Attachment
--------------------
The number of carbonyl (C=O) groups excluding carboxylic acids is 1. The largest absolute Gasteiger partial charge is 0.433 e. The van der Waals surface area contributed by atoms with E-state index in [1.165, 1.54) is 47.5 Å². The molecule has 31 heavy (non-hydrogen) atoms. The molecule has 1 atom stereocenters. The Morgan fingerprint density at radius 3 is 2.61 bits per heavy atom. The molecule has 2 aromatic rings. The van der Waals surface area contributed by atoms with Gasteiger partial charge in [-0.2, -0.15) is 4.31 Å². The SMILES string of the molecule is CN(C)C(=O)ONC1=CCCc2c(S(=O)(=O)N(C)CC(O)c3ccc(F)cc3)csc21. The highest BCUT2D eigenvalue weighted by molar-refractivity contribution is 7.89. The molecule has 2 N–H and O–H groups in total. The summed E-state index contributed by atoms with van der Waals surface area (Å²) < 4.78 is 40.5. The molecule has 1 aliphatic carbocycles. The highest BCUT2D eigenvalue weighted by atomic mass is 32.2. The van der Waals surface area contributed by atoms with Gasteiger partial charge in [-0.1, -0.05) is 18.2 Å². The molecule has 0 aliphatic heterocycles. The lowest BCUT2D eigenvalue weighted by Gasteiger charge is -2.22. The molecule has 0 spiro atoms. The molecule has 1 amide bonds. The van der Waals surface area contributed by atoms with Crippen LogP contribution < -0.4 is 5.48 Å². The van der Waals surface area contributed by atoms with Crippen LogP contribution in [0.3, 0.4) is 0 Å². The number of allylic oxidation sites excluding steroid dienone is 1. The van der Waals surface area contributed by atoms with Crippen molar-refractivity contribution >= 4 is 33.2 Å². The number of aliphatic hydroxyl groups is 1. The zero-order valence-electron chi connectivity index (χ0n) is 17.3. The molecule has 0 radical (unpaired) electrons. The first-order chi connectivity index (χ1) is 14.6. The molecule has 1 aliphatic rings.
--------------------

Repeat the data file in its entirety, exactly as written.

The number of carbonyl (C=O) groups excluding carboxylic acids is 1. The largest absolute Gasteiger partial charge is 0.433 e. The van der Waals surface area contributed by atoms with E-state index in [1.165, 1.54) is 47.5 Å². The molecule has 31 heavy (non-hydrogen) atoms. The molecule has 1 atom stereocenters. The Morgan fingerprint density at radius 3 is 2.61 bits per heavy atom. The molecule has 2 aromatic rings. The van der Waals surface area contributed by atoms with Gasteiger partial charge in [-0.2, -0.15) is 4.31 Å². The SMILES string of the molecule is CN(C)C(=O)ONC1=CCCc2c(S(=O)(=O)N(C)CC(O)c3ccc(F)cc3)csc21. The highest BCUT2D eigenvalue weighted by molar-refractivity contribution is 7.89. The molecule has 2 N–H and O–H groups in total. The summed E-state index contributed by atoms with van der Waals surface area (Å²) < 4.78 is 40.5. The molecule has 1 aliphatic carbocycles. The highest BCUT2D eigenvalue weighted by atomic mass is 32.2. The van der Waals surface area contributed by atoms with Gasteiger partial charge in [-0.1, -0.05) is 18.2 Å². The molecule has 0 aliphatic heterocycles. The lowest BCUT2D eigenvalue weighted by Gasteiger charge is -2.22. The molecule has 0 spiro atoms. The molecule has 1 amide bonds. The van der Waals surface area contributed by atoms with Crippen LogP contribution < -0.4 is 5.48 Å². The van der Waals surface area contributed by atoms with Crippen LogP contribution in [0.3, 0.4) is 0 Å². The number of allylic oxidation sites excluding steroid dienone is 1. The van der Waals surface area contributed by atoms with Crippen molar-refractivity contribution >= 4 is 33.2 Å². The number of aliphatic hydroxyl groups is 1. The zero-order valence-electron chi connectivity index (χ0n) is 17.3. The molecule has 0 radical (unpaired) electrons. The first-order chi connectivity index (χ1) is 14.6. The molecule has 1 aliphatic rings.